The UK must also halt defence engagement with the Sri Lankan military7 and withdraw the resident defence advisor from Colombo as part of the process of holding the Sri Lankan military accountable for past and ongoing viola­tions. The UK govern­ment must also consid­er which senior figures in Sri Lanka might war­rant inclusion under the UK’s Global Sanc­tions Regime, which is designed to target indi­vidual human rights abusers with asset freezes and visa bans.

As has been the case with the struggle of the Indian farmers, the si­lence of the government over human rights vio­lations in Sri Lanka has been unacceptable. Yet this is not surprising, as a recently leaked recording8 of foreign secretary Dominic Raab revealed him boasting that the UK intended to trade with countries with poor human rights records.

The UK government is anxious to improve relations with authori­tarian regimes so that it can secure post-Brexit trade deals. However, I believe that interna­tional relationships must be deeper than just trade and must be based on the promotion of democracy, human rights and upholding international law.

It is alarming that this is the ‘Global Britain’ promised by the prime minister and his allies. A Britain which has al­ienated itself on the world stage by cosying up to authoritarian re­gimes, and which re­mains complicit in the suffering of millions across the globe.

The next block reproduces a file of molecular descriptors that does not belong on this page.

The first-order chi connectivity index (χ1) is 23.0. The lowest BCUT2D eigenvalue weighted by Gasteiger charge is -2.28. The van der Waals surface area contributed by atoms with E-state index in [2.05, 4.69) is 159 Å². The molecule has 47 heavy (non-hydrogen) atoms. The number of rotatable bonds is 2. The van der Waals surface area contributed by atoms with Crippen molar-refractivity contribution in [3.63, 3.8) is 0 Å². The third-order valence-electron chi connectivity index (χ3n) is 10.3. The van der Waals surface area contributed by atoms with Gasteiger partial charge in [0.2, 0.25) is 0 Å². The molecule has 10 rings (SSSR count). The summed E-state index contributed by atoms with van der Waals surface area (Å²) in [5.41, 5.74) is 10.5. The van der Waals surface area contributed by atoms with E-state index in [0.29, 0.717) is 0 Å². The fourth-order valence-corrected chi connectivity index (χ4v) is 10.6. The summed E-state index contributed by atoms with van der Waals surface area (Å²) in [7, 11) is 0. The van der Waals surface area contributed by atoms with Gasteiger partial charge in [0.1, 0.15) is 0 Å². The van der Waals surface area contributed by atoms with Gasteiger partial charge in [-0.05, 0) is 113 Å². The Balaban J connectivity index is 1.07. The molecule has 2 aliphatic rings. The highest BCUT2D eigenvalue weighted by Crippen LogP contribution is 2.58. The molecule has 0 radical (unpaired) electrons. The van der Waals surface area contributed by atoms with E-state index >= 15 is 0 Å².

The UK government must end this coward­ice, and finally prioritise the needs, wellbeing and public safety of the Sri Lankan people above the interests of private profit.

1.Sri Lanka: Opposition leader calls for a modern health bill instead of 20th amendment (colombop­age.com); 2. Sri Lanka: Newly adopted 20th Amendment to the con­stitution is blow to the rule of law – Interna­tional Commission of Jurists (icj.org); 3. Sri Lanka: Increased mar­ginalization, discrimi­nation and targeting of of Sri Lanka’s Muslim community – Amnesty International; 4. Sri Lanka: Ending of forced cremations for Covid victims restores dignity of Muslim burials– Am­nesty International; 5. Sri Lanka: UK seeks new UN resolution on abuses – BBC News; 6. March 18, 2021: House of Com­mons debates – They­WorkForYou; 7. Britain continues military train­ing with Sri Lanka de­spite human rights con­cerns – Tamil Guardian; 8. Leaked video shows Raab telling officials to trade with countries which fail to meet hu­man rights standards – The Independent.